I Know Why the Caged Bird Sings

Style and genre

Angelou's prose works, while presenting a unique interpretation of the autobiographical form, can be placed in the long tradition of African-American autobiography.[25] Her use of fiction-writing techniques such as dialogue, characterization, and thematic development, however, often lead reviewers to categorize her books, including I Know Why the Caged Bird Sings, as autobiographical fiction.[26] Other critics, like Lupton, insist that Angelou's books should be categorized as autobiographies because they conform to the genre's standard structure: they are written by a single author, they are chronological, and they contain elements of character, technique, and theme.[27] In a 1983 interview with African-American literature critic Claudia Tate, Angelou calls her books autobiographies.[28]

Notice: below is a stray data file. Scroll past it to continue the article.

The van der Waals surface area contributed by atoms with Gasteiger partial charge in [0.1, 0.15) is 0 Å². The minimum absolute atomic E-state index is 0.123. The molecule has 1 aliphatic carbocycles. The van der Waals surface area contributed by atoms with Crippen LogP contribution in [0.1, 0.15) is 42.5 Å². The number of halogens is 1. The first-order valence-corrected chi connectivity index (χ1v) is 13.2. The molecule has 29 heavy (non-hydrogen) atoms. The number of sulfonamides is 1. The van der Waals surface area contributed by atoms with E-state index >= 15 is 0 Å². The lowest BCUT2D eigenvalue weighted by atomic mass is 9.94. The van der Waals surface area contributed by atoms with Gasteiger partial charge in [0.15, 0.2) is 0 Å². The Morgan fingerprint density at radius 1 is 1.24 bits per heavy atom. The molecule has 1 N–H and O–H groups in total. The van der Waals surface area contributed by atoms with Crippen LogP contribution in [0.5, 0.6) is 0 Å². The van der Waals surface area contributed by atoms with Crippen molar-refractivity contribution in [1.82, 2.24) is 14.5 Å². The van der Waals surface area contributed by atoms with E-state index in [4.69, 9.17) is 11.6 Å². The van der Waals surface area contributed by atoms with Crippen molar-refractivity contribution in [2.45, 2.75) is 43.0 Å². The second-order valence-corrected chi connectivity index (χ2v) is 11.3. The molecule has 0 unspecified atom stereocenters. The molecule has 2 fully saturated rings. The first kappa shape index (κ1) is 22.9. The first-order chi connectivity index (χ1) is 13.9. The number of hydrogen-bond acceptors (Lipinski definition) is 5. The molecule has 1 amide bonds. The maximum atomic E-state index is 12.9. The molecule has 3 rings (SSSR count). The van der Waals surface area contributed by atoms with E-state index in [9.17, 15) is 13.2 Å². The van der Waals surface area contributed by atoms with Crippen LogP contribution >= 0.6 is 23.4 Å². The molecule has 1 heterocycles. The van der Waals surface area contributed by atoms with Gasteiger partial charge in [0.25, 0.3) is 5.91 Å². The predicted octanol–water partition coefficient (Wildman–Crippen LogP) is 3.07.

At first, Angelou intended to return to poetry and play-writing after completing Caged Bird and write no more autobiographies, but she chose the genre as her primary mode of expression because of its challenge and so that she could "change it, to make it bigger, richer, finer, and more inclusive in the twentieth century". In a 1989 interview, she stated, "I think I am the only serious writer who has chosen the autobiographical form to carry my work, my expression".[29] As she told journalist George Plimpton during a 1990 interview, "Autobiography is awfully seductive; it’s wonderful".[30] She also told Plimpton that like the tradition begun by Frederick Douglass in slave narratives, she used the literary technique of "speaking in the first-person singular talking about the first-person plural, always saying I meaning 'we'".[30] As critic Susan Gilbert states, Angelou was reporting not one person's story, but the collective's.[31] Scholar Selwyn R. Cudjoe agrees, and sees Angelou as representative of the convention in African-American autobiography as a public gesture that speaks for an entire group of people.[32]